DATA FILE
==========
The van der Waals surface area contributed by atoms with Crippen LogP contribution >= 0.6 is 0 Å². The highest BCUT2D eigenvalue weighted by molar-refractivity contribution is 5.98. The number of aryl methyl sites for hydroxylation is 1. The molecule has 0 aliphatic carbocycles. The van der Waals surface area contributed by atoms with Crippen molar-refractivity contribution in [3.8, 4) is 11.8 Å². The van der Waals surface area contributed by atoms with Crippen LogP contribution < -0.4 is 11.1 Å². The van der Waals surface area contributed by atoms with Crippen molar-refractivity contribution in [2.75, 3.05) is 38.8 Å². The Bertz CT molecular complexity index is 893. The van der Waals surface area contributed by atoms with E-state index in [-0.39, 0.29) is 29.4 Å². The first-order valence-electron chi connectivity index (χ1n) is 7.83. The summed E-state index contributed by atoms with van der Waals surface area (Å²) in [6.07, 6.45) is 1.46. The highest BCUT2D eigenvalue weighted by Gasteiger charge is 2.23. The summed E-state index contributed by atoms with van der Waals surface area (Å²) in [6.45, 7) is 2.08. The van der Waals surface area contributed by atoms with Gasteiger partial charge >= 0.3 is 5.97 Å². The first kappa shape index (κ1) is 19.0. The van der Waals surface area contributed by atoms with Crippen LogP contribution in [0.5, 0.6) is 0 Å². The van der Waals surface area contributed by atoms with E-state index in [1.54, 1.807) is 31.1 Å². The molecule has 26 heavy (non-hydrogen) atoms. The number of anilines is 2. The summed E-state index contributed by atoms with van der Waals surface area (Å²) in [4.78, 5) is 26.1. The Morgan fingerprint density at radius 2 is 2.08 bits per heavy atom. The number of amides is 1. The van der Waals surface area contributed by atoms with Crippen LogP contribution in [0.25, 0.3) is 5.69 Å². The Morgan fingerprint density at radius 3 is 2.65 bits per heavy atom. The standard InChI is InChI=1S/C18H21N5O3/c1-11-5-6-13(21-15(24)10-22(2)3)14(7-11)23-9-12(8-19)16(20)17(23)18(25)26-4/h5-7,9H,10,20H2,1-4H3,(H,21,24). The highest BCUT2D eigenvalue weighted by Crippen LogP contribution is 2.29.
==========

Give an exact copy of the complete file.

The van der Waals surface area contributed by atoms with Crippen LogP contribution >= 0.6 is 0 Å². The highest BCUT2D eigenvalue weighted by molar-refractivity contribution is 5.98. The number of aryl methyl sites for hydroxylation is 1. The molecule has 0 aliphatic carbocycles. The van der Waals surface area contributed by atoms with Crippen molar-refractivity contribution in [3.8, 4) is 11.8 Å². The van der Waals surface area contributed by atoms with Crippen LogP contribution < -0.4 is 11.1 Å². The van der Waals surface area contributed by atoms with Crippen molar-refractivity contribution in [2.75, 3.05) is 38.8 Å². The Bertz CT molecular complexity index is 893. The van der Waals surface area contributed by atoms with E-state index in [-0.39, 0.29) is 29.4 Å². The first-order valence-electron chi connectivity index (χ1n) is 7.83. The summed E-state index contributed by atoms with van der Waals surface area (Å²) in [6.07, 6.45) is 1.46. The highest BCUT2D eigenvalue weighted by Gasteiger charge is 2.23. The summed E-state index contributed by atoms with van der Waals surface area (Å²) in [6.45, 7) is 2.08. The van der Waals surface area contributed by atoms with Gasteiger partial charge >= 0.3 is 5.97 Å². The first kappa shape index (κ1) is 19.0. The van der Waals surface area contributed by atoms with Crippen LogP contribution in [0.5, 0.6) is 0 Å². The van der Waals surface area contributed by atoms with E-state index in [1.54, 1.807) is 31.1 Å². The molecule has 26 heavy (non-hydrogen) atoms. The number of anilines is 2. The summed E-state index contributed by atoms with van der Waals surface area (Å²) in [4.78, 5) is 26.1. The Morgan fingerprint density at radius 2 is 2.08 bits per heavy atom. The number of amides is 1. The van der Waals surface area contributed by atoms with Crippen LogP contribution in [0.25, 0.3) is 5.69 Å². The Morgan fingerprint density at radius 3 is 2.65 bits per heavy atom. The standard InChI is InChI=1S/C18H21N5O3/c1-11-5-6-13(21-15(24)10-22(2)3)14(7-11)23-9-12(8-19)16(20)17(23)18(25)26-4/h5-7,9H,10,20H2,1-4H3,(H,21,24). The highest BCUT2D eigenvalue weighted by Crippen LogP contribution is 2.29.